Now, they have a taste, shout it tasting room on the hill, so to speak. You meander up the hill, and then you can look down across part of the valley there. It’s a Tessla charging station. You can tell that you found a winery that knows what they’re doing. Ulticleana started, and had an assistant wine maker who I know pretty well. Jeff Cohn from JC Cellars. He really has helped form there style. Anything from Kinero buys some grapes from Ulticleana, and you hear that repeatedly. Ulticleana is thought of by folks in the industry as one of the truly great vineyards in Paso. They’re also large enough that where they can sell it to a lot of people. I will tell you that I know for sure that if I owned a 200 acre vineyard, I would be happy selling 180 acres. If I was keeping 20, I don’t know if it’s 20 that they keep, but it’s something along those lines. If I was keeping 20, I would be keeping either the best 20, or pretty damn close to the best 20.
Alta Colina makes some incredible wine. I mentioned Robert Parker earlier. He is one of the ones who is the first ones, much to his credit by the way, being on the Ulticleana band wagon. I think the first year that they released, he gave them multiple 90 point scores across the board. Spectator, literally every critic, everyone who tries these wines loves them.
This is a GSM. I mentioned that I might be slightly obsessed with gernache earlier. Grenache, Syrah, Mourvedre. That’s the classic thing in Paso. It might be what they’re known most for. Sera might grow the best, but it might be GSM that really takes them to the next level as far as the quality of production. Yeah, Ulticleana. This is a 93 point wine from Parker. We shipped it for our reserve members, and it’s something that I’ve had multiple people tell me “Hey, that was really really good.” I think that’s at that $50 price point, pretty incredible stuff.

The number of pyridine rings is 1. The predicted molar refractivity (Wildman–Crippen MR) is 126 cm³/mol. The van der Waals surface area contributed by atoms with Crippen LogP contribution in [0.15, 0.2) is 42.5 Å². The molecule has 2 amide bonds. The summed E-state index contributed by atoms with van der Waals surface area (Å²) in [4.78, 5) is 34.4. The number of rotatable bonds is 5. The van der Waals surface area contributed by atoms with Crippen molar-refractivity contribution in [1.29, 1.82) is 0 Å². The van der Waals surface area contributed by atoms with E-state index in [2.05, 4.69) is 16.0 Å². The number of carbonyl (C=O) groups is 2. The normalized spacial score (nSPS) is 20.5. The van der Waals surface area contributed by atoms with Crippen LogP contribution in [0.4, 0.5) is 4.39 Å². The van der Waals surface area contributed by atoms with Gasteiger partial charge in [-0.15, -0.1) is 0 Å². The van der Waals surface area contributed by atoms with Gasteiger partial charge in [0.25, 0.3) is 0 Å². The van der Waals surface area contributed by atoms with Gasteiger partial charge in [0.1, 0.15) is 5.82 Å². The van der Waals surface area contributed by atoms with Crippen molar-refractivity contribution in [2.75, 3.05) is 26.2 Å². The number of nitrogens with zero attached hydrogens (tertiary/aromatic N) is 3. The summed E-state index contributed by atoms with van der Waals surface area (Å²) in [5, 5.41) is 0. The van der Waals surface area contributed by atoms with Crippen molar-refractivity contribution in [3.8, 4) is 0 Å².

That’s a short intro for a couple things that are going on in Paso Robos. There’s literally dozens of other examples of really really great wineries that are outside of the general consciousness down there. Terry Hoage, a good example, ex-professional football player making great wine. Of course you have the Saxsum and Turley folks who are floating around, and there’s many others. In any case, this is Mark Aselstine with Uncorked Ventures. I hope you enjoyed a short intro to Paso. I think the two things that really stand out to my mind are the wines are really great. That’s first, and foremost, most important. Second, they are probably under priced, at least $15 or $20 per bottle when you compare to Napa and Sonoma. That’s because they don’t have a really true huge natural market within, where our wine maker could go for a day trip and sell 15 or 20 cases of wine whenever they need to. That keeps prices down. It keeps them out of the normal distribution cycles, and if your somebody who really likes fine wine, and you like supporting smaller, local, family run wineries, Paso is a great place to look.
Again, Mark Aselstine with Uncorked Ventures. Hope you’re having a good week.